Voting begins in Japan’s general election

Tokyo, Oct 31 (EFE).- Polling stations opened across Japan on Sunday morning for voting in the country’s general election, in which the ruling party led by Prime Minister Fumio Kishida is expected to renew its mandate.

Around 46,000 polling booths opened at 7 am and are set to remain open until 8 pm, while the counting of votes is expected to continue for many hours afterwards.

Although the official results are usually not announced until the following day, preliminary trends based on exit polls and the initial vote count become available a few hours after polling ends.

About 105.6 million people are eligible to vote during the day for 465 seats of the lower house of the parliament.

The lower house is the most powerful legislative organ of Japan, and the party or coalition that secures a majority is able to elect the prime minister, approve state budgets and ratify international agreements, among other powers.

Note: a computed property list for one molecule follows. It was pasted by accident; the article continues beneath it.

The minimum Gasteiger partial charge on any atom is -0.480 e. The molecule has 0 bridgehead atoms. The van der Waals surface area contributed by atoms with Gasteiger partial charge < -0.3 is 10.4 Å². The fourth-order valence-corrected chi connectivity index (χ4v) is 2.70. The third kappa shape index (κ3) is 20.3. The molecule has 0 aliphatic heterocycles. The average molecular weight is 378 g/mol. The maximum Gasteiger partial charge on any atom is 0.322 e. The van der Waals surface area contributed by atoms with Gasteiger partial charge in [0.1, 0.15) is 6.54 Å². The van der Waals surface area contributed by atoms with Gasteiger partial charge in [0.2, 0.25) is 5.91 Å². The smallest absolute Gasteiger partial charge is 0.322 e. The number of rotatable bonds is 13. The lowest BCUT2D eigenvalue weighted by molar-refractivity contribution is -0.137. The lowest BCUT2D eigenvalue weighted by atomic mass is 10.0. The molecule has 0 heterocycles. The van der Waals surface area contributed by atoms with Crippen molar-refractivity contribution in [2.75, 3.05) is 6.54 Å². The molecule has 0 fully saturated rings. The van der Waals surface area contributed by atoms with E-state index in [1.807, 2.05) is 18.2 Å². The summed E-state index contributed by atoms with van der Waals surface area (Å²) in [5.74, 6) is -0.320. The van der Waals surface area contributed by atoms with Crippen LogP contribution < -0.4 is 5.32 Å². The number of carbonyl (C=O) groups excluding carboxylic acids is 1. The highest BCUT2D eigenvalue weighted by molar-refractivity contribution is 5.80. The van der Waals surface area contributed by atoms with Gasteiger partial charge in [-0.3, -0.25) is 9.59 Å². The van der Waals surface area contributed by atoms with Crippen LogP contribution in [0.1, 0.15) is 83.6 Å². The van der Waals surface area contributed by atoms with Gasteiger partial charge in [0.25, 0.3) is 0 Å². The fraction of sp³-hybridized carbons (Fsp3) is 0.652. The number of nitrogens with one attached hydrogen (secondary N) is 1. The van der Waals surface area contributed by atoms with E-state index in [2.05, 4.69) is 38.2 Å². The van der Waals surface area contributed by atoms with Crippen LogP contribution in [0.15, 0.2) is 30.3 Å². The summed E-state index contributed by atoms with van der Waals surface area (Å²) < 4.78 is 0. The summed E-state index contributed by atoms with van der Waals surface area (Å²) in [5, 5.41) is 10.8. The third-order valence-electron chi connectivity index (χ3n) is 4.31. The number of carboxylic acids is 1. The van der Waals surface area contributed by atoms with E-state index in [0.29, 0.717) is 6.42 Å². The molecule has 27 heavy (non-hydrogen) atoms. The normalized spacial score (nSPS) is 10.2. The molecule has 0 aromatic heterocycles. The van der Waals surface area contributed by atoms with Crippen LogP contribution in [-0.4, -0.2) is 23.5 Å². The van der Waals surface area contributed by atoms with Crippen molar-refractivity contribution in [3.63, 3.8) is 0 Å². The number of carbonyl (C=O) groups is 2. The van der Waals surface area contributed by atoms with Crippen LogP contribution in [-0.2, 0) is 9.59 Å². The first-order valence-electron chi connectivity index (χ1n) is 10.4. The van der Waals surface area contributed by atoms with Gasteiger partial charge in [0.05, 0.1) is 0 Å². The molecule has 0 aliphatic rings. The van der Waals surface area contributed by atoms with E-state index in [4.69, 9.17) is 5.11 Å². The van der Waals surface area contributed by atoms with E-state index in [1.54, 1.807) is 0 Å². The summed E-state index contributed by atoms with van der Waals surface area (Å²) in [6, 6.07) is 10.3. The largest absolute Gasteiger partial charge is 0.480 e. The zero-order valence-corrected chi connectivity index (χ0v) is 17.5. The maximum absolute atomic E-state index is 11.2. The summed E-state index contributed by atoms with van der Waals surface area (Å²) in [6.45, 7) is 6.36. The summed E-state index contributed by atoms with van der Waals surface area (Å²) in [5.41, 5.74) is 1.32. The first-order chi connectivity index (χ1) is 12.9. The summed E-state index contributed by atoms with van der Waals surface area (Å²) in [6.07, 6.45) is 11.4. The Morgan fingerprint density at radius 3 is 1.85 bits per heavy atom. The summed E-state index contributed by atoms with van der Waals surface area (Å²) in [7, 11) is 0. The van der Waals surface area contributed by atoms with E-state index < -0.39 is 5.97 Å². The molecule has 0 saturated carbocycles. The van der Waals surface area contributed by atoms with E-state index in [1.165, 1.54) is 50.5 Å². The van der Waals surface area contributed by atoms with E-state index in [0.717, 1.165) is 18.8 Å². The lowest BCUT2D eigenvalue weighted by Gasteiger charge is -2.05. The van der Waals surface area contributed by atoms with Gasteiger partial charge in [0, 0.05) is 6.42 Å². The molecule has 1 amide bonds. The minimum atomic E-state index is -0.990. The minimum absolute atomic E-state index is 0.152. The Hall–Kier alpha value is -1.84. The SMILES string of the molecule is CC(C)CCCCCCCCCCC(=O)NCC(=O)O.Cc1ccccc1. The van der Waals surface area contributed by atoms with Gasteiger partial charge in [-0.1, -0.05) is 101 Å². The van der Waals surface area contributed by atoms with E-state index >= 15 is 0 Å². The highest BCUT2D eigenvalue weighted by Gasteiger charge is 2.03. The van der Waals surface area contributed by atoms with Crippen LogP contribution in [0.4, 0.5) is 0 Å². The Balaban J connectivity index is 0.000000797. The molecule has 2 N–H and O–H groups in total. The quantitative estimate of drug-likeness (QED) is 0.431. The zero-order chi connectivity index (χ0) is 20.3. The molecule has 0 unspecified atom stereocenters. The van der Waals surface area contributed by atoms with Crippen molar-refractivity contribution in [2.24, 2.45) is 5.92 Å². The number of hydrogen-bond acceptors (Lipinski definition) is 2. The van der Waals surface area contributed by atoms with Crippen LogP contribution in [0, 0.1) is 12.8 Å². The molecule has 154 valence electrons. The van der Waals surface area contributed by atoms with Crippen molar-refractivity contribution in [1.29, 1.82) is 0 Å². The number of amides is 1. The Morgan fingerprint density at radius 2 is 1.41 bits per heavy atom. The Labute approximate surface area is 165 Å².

The ruling coalition, consisting of Kishida’s conservative Liberal Democratic Party and the Buddhist formation Komeito, enjoyed a comfortable majority in the recently concluded legislature, having 276 and 29 seats respectively.

Most of the polls have predicted that the coalition will retain a majority, which requires at least 233 seats, although the number of seats it holds might be reduced.

The main opposition forces have gathered under an opposition coalition led by the Constitutional Democratic Party of Japan led by Yukio Edano, which also includes the Communist Party of Japan.

Out of the 465 seats in the fray, 289 are assigned to the candidates who receive the highest number of votes in each electoral district, while 176 are decided by proportional representation in 11 regional blocs.

Therefore, each voter chooses two candidates on the ballot: one to represent his district and the other for the region. EFE


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